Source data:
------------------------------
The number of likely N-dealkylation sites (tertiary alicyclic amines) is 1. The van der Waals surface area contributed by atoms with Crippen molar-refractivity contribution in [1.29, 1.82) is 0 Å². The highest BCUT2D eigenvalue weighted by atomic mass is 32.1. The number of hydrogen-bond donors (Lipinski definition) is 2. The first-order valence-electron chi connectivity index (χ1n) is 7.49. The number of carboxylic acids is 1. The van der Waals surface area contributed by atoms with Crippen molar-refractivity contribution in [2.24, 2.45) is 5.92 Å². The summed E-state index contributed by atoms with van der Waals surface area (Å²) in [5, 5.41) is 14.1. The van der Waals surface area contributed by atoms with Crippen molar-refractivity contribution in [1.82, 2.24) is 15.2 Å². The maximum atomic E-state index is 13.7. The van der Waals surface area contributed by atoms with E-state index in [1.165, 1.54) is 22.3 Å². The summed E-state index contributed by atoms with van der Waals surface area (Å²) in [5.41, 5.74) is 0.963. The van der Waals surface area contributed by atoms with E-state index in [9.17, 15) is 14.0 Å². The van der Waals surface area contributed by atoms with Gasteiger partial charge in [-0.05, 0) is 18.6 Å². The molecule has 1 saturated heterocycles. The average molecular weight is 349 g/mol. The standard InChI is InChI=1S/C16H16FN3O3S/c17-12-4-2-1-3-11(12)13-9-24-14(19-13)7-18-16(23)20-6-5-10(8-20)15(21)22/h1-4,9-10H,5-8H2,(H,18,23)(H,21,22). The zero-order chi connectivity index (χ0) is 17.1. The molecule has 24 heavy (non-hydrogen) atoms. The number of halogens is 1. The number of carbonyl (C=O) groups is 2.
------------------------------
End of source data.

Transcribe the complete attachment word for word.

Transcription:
The number of likely N-dealkylation sites (tertiary alicyclic amines) is 1. The van der Waals surface area contributed by atoms with Crippen molar-refractivity contribution in [1.29, 1.82) is 0 Å². The highest BCUT2D eigenvalue weighted by atomic mass is 32.1. The number of hydrogen-bond donors (Lipinski definition) is 2. The first-order valence-electron chi connectivity index (χ1n) is 7.49. The number of carboxylic acids is 1. The van der Waals surface area contributed by atoms with Crippen molar-refractivity contribution in [2.24, 2.45) is 5.92 Å². The summed E-state index contributed by atoms with van der Waals surface area (Å²) in [5, 5.41) is 14.1. The van der Waals surface area contributed by atoms with Crippen molar-refractivity contribution in [1.82, 2.24) is 15.2 Å². The maximum atomic E-state index is 13.7. The van der Waals surface area contributed by atoms with E-state index in [1.165, 1.54) is 22.3 Å². The summed E-state index contributed by atoms with van der Waals surface area (Å²) in [5.41, 5.74) is 0.963. The van der Waals surface area contributed by atoms with E-state index in [9.17, 15) is 14.0 Å². The van der Waals surface area contributed by atoms with Gasteiger partial charge in [-0.05, 0) is 18.6 Å². The molecule has 1 saturated heterocycles. The average molecular weight is 349 g/mol. The standard InChI is InChI=1S/C16H16FN3O3S/c17-12-4-2-1-3-11(12)13-9-24-14(19-13)7-18-16(23)20-6-5-10(8-20)15(21)22/h1-4,9-10H,5-8H2,(H,18,23)(H,21,22). The zero-order chi connectivity index (χ0) is 17.1. The molecule has 24 heavy (non-hydrogen) atoms. The number of halogens is 1. The number of carbonyl (C=O) groups is 2.